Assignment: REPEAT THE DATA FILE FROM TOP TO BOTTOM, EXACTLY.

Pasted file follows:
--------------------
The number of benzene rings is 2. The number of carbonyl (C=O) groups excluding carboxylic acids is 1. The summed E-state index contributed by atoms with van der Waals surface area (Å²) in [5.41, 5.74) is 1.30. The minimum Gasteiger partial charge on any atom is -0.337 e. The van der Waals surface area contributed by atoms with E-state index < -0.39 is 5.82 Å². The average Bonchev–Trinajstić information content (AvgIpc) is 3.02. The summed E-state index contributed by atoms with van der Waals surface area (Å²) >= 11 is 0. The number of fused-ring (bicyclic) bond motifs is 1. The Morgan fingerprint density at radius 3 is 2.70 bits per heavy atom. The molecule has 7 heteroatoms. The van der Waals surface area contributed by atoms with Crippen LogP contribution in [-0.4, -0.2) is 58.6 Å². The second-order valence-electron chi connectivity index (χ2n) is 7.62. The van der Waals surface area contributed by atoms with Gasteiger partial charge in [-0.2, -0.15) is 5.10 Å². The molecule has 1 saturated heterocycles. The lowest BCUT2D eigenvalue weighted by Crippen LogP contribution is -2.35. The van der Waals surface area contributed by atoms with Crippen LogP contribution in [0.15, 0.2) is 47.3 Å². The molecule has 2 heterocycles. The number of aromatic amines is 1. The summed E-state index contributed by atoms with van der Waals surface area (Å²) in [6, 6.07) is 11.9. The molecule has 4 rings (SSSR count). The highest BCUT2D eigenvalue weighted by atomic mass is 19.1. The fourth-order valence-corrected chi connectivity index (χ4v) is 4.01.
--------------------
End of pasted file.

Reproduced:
The number of benzene rings is 2. The number of carbonyl (C=O) groups excluding carboxylic acids is 1. The summed E-state index contributed by atoms with van der Waals surface area (Å²) in [5.41, 5.74) is 1.30. The minimum Gasteiger partial charge on any atom is -0.337 e. The van der Waals surface area contributed by atoms with E-state index < -0.39 is 5.82 Å². The average Bonchev–Trinajstić information content (AvgIpc) is 3.02. The summed E-state index contributed by atoms with van der Waals surface area (Å²) >= 11 is 0. The number of fused-ring (bicyclic) bond motifs is 1. The Morgan fingerprint density at radius 3 is 2.70 bits per heavy atom. The molecule has 7 heteroatoms. The van der Waals surface area contributed by atoms with Crippen LogP contribution in [-0.4, -0.2) is 58.6 Å². The second-order valence-electron chi connectivity index (χ2n) is 7.62. The van der Waals surface area contributed by atoms with Gasteiger partial charge in [-0.2, -0.15) is 5.10 Å². The molecule has 1 saturated heterocycles. The lowest BCUT2D eigenvalue weighted by Crippen LogP contribution is -2.35. The van der Waals surface area contributed by atoms with Crippen LogP contribution in [0.15, 0.2) is 47.3 Å². The molecule has 2 heterocycles. The number of aromatic amines is 1. The summed E-state index contributed by atoms with van der Waals surface area (Å²) in [6, 6.07) is 11.9. The molecule has 4 rings (SSSR count). The highest BCUT2D eigenvalue weighted by atomic mass is 19.1. The fourth-order valence-corrected chi connectivity index (χ4v) is 4.01.